Art of Chinese Calligraphy
Chinese Languages & Characters
Four Treasures of Studio
Comparison with Calligraphy in Other Cultures
Value & Application
"Can you draw my name in Chinese symbols on the rice paper?"
Some of the ancient Chinese scripts were hieroglyph or pictograph. Hieroglyphics is a system of writing where each character (called hieroglyph or pictograph) corresponds to a word or a part of a complex word. Most oldest writing systems were hieroglyphic. Alphabets were invented later. Textbooks in China and Taiwan never call the Chinese written language "symbols." The misnomer of "Chinese symbols" are widely spread on most commercial websites and many Chinese calligraphy websites in English (except Chinese language websites) and in the West. Since Chinese characters and calligraphic art have existed for at least 4,500 years, Chinese people do not draw symbols to communicate.
A hieroglyph is a character of a logographic or partly logographic writing system. The term originally referred to the Egyptian hieroglyphs, but is also applied to the ancient Cretan Luwian, Mayan and Mi'kmaq scripts, and also to some of ancient Chinese characters. Each hieroglyphic character represents a common object from their day.
A math formula is composed of mathematical symbols and Arabic numbers. When we refer to this meaningful composition, we call it a formula rather than symbols. Likewise, we do not say looking up an English "symbol" in the Merriam-Webster dictionary. (Individually, each stroke in alphabets, Chinese characters, hieroglyph, and math signs are all basically symbols. However, we don't say English symbols or Chinese symbols.)
Rice paper for food
While some countries learned calligraphy and paper making from China, their paper is somewhat similar to Shuan Paper. There are indeed many masters in those countries who deeply resent their paper to be called "rice paper" whereas if a Westerner goes to China and asks for "米紙" the Chinese will most likely have no idea.
If a Westerner prefers to call Shuan Paper "rice paper" for convenience's sake, s/he may eventually form a habit in learning the profound Chinese brush arts without distinguishing the original and true techniques, methodologies, and philosophy from many prevalent misconceptions already widespread - just for the sake of "convenience." (The so-called "rice paper" in sheets or especially rolls sold in many non-Chinese art stores outside Asia is usually not the "rice paper" or Shuan Paper that Chinese use to practice calligraphy and painting with brush and ink. They are the so-called "cotton paper" which is not made of cotton. "Cotton paper" is mostly used in mounting Chinese arts and crafts and it's usually not suitable for practicing certain Chinese calligraphy and painting styles.)
In Chinese, we say "we are writing Chinese" rather than "we are painting or drawing Chinese." For Chinese calligraphers, literally, we are "writing" the characters. Technically, we are "carving" the characters with the soft brush to some extent. Mentally, we are "projecting" the images of characters beautifully from our mind. Many Chinese brush painting masters often proclaim they are "writing objects" or "writing" bamboos with brushes since most of the Chinese brush painting techniques were derived from the methodologies of Chinese calligraphy brushstrokes. As a matter of fact, many Chinese teachers and parents strongly forbid children to "draw" or "paint" a Chinese calligraphy character instead of "writing" it. The mentalities and techniques in writing and painting are different. It is also inappropriate to say Chinese "lettering" or "printing or hand painting Chinese words" while we are using brushes and ink for calligraphy.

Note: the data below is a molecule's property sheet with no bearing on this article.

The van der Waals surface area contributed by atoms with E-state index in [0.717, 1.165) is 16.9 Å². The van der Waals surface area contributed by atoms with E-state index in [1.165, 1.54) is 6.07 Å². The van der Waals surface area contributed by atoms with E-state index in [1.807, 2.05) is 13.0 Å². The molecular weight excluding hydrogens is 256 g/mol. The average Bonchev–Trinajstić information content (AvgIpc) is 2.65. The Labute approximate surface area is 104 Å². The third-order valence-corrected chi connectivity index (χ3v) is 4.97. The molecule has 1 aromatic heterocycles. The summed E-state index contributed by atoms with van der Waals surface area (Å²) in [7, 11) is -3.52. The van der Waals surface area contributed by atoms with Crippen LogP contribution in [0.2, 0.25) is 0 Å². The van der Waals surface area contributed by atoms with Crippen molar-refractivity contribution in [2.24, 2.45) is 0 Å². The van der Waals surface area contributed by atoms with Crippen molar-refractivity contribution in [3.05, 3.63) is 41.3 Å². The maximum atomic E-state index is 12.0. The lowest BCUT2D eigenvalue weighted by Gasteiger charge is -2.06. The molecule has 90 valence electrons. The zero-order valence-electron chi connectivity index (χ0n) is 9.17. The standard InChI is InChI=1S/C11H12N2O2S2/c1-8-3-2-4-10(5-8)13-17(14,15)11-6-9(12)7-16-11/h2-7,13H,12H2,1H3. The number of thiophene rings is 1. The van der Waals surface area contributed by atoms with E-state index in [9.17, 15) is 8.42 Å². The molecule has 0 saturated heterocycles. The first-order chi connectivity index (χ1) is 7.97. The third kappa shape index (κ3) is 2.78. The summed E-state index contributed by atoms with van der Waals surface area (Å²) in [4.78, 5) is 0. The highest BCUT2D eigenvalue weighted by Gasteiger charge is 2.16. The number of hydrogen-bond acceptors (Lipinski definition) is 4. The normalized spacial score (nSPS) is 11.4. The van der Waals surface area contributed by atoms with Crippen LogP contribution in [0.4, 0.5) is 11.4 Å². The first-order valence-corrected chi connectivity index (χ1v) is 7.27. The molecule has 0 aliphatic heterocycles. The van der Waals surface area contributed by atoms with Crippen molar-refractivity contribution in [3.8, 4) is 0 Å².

Comments such as "someone did Chinese calligraphy as if it was painted" usually have a negative connotation in Chinese culture. It's one of indirect ways to criticize or demean one's Chinese calligraphy work while the Chinese calligrapher being criticized or demeaned does not know the artistic and philosophical meanings and differences. If one keeps "painting" or "drawing" Chinese characters, the progress will surely be limited unbeknowst to that practitioner of Chinese brush calligraphy. The reasoning may include that "upright strokes" are mostly used in Chinese brush calligraphy while "side strokes" combined with "upright strokes" are more often used in Chinese brush painting. 'Side strokes" are used in painting, drawing, Western handwriting, and Chinese handwriting with pens.
say one's Chinese calligraphy contains both calligraphic and painting
effects may be a real compliment on that calligrapher's work. The idea
is similar to "painting in poetry and poetry in painting"
and/or "the artistic concept of one's calligraphy also reminds
viewers of beautiful painting." So please do not get confused since
Chinese ways of polite (indirect) criticisms and compliments are very
subtle in their differences. In summary, Chinese calligraphy is written,
not painted. You may verify these statements with authentic and
experienced Chinese calligraphers.